What does your wellness program look like? Are your leaders embracing it or looking for justification to cut budgets? Forward-thinking leaders who know wellness works, but are not seeing it successfully operate in their workplace, realize the need to cultivate a culture of wellness. Wellness must evolve, expand and become a part of how things are done at work.
A graph featured in the 2013 RAND study contains the following data: “51% of employers offer a wellness program; of those, 65% conduct an HRA (health risk assessment), 49% offer clinical screenings, 55% have a fitness program, 59% have smoking cessation programs, 49% have weight/obesity management, and 56% have disease management interventions. In most cases, all employees are invited to participate in screening activities, but eligibility to participate in lifestyle and disease management interventions are based on risk factors identified through screenings and health conditions identified through medical claims data, respectively. Rates reflect employees who were determined eligible for each program component.”
Basic knowledge of statistics reveals a lot in this data. First, there are no controlled data points. Half of employers do not even offer a defined wellness program. Of the companies that do offer programming, there is not any one significant program that is consistently used. The program with the highest percentage of usage is a self-reporting tool that also lacks consistency within the questions being asked. How can success be measured when there is not a clear statistical baseline? I do believe the RAND study is valid, but what we must understand is that the programs can be administered and be successful without getting a return on investment.
We cannot expect change to occur in behavior if the environment at work and at home are not supportive of change. Your goal may be to reduce health care costs, but your measurements may be skewed due to the health care costs that cannot be attributed to a person’s health. Examples include accidents, genetic makeup (some people are just born with it), multiple pregnancies, misdiagnosis and medication mismanagement.
Simply put, you really want something a little simpler: employees who show up to work every day healthy enough to perform the tasks that are expected of them. The healthier they are, the more productive they will be.
Consider these five points:
Point 1: Organizations are still trying to figure out how to constructively develop analytical data that proves that healthier employees are more productive. They also do not understand what to measure and how to measure it. Consider simplifying your metrics – absenteeism, retention, productivity and prescription drug utilization. You will be surprised what you can learn from the prescribed drugs your employees take. I bet you may consider investing more heavily in an employee assistance program after you do the analysis.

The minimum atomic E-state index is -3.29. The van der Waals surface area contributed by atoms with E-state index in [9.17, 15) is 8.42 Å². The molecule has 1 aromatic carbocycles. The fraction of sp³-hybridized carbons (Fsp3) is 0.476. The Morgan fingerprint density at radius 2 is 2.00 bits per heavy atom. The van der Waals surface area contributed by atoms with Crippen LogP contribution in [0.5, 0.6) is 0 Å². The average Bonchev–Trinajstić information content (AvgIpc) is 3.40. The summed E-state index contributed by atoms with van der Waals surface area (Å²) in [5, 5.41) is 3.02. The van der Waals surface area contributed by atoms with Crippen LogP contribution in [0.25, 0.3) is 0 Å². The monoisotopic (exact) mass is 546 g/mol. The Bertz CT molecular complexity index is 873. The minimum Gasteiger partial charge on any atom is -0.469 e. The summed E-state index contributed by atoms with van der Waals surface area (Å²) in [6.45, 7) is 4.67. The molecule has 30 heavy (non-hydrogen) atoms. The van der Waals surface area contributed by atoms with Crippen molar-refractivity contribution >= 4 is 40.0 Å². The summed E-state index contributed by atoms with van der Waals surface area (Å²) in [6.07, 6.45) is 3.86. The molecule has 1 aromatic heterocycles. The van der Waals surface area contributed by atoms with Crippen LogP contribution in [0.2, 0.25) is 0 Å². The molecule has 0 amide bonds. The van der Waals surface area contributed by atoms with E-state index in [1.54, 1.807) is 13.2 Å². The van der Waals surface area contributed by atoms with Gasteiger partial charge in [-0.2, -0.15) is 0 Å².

Point 2: Health care cost reduction is a driving force for leaders to make wellness a priority. The issue is that in the next two to five years, those costs may continue to rise due to the administrative cost of health care, community rating and the fact that many of your employees with years of unhealthy lifestyles prior to your wellness initiative are too far down the path to be helped – even if they are involved now with wellness.
Point 3: Organizations expect major behavioral changes in employees from participation-only-based wellness programs that have zero influence on the health and well-being of employees who need assistance (the at-risk). If you don’t change the environment and continue to tolerate “health as usual,” there will not be a significant impact.
Point 4: Organizations are trying to “fix” their $10,000 per person health care issue at their workplace with $100 per person remedies. That means the organization needs a 50:1 or better ROI to see any significant impact. RAND says wellness programs have about a 1.5:1 ratio, which is still excellent. Name a sales executive who wouldn’t agree to that ratio level of growth.
Point 5: Offering a good strategy for changing the health and wellness of employees from an environmental and intolerance perspective will require an organization to change its culture. Companies need to understand that if they want healthier employers, they will need to create a culture that attracts healthier employees from a recruiting and retention perspective.
These five points have scientific evidence to back them up. But leaders must be ready to disrupt their current culture and understand that participation-only wellness programming without accountability and environmental changes will not make a significant impact. Leaders need to focus as much on the cultural and intellectual side (organizational health) of business as they do on the data side of the business equation (organizational intelligence). It’s hard work and will take time. The Wellness Council of Indiana can help.